WHY ARE FINANCIAL INTERMEDIARIES SPECIAL?
Financial Intermediaries' Specialness
Liquidity and Price Risk
Other Special Services
Reduced Transaction Cost
Other Aspects of Specialness
The Transmission of Monetary Policy
Intergenerational Wealth Transfers or Time Intermediation
Specialness and Regulation
Safety and Soundness Regulation
Monetary Policy Regulation
Credit Allocation Regulation
Consumer Protection Regulation
The Changing Dynamics of Specialness
Trends in Australia
Instructor’s Resource Manual t/a Financial Institutions Management 2e by Lange, Saunders,
Answers to end-of-chapter questions:
QUESTIONS AND PROBLEMS
Explain how economic transactions between household savers of funds and
corporate users of funds would occur in a world without financial intermediaries
In a world without FIs the users of corporate funds in the economy would have to
approach the household savers of funds directly in order to satisfy their borrowing
This process would be extremely costly because of the up-front information
costs faced by potential lenders. Cost inefficiencies would arise with the identification
of potential borrowers, the pooling of small savings into loans of sufficient size to
finance corporate activities and the assessment of risk and investment opportunities.
Moreover, lenders would have to monitor the activities of borrowers over each loan's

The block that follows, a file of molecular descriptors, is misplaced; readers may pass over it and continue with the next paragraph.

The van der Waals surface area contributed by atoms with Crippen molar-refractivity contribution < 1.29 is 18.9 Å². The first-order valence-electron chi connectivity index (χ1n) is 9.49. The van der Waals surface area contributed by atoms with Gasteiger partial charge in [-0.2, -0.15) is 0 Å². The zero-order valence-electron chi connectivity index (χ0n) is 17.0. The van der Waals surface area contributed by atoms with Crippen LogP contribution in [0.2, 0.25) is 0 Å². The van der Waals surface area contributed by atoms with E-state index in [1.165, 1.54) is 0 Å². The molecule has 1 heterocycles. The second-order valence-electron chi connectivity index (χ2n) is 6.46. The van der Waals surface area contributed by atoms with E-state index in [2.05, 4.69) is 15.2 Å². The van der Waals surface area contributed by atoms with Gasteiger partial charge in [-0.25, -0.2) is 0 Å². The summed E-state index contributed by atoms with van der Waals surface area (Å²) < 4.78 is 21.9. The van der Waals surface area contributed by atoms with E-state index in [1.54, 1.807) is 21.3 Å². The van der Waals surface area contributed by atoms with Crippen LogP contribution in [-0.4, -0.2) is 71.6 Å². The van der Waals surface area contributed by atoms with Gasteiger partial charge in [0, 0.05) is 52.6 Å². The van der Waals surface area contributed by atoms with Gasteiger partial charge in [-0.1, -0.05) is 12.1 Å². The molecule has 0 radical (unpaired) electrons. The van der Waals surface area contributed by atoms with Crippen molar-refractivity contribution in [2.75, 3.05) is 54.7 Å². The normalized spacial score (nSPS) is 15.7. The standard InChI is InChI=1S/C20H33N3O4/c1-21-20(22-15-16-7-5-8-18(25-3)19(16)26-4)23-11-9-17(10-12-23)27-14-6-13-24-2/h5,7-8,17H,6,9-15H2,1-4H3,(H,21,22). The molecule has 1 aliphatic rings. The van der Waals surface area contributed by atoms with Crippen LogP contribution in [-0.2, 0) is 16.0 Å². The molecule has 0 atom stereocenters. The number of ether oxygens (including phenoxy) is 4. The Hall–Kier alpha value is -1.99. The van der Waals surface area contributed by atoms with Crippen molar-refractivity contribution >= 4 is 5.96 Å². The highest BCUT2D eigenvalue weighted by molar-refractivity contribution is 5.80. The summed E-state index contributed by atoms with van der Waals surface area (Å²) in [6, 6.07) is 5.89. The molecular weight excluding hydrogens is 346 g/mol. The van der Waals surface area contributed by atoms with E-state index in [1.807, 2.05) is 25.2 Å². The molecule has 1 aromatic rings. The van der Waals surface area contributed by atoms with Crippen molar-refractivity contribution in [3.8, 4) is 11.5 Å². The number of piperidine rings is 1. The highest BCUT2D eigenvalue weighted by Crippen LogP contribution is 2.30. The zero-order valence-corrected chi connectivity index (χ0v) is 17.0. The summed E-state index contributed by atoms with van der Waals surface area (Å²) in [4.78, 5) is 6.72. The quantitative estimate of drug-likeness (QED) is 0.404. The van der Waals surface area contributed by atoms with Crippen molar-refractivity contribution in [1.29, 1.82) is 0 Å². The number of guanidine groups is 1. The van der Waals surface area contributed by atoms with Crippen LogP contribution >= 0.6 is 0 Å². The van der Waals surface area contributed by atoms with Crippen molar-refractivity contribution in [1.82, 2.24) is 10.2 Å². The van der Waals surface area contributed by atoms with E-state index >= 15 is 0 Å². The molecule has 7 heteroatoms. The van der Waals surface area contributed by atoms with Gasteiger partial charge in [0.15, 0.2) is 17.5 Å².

life span. The net result would be an imperfect allocation of resources in an economy.
Identify and explain three economic disincentives that probably would dampen
the flow of funds between household savers of funds and corporate users of
funds in an economic world without financial intermediaries.
Investors generally are averse to purchasing securities directly because of (a)
monitoring costs, (b) liquidity costs, and (c) price risk. Monitoring the activities of
borrowers requires extensive time, expense and expertise. As a result, households
would prefer to leave this activity to others and, by definition, the resulting lack of
monitoring would increase the riskiness of investing in corporate debt and equity
The long-term nature of corporate equity and debt would likely eliminate at
least a portion of those households willing to lend money, as the preference of many
for near-cash liquidity would dominate the extra returns that may be available.
the price risk of transactions on the secondary markets would increase without the
information flows and services generated by high volume.
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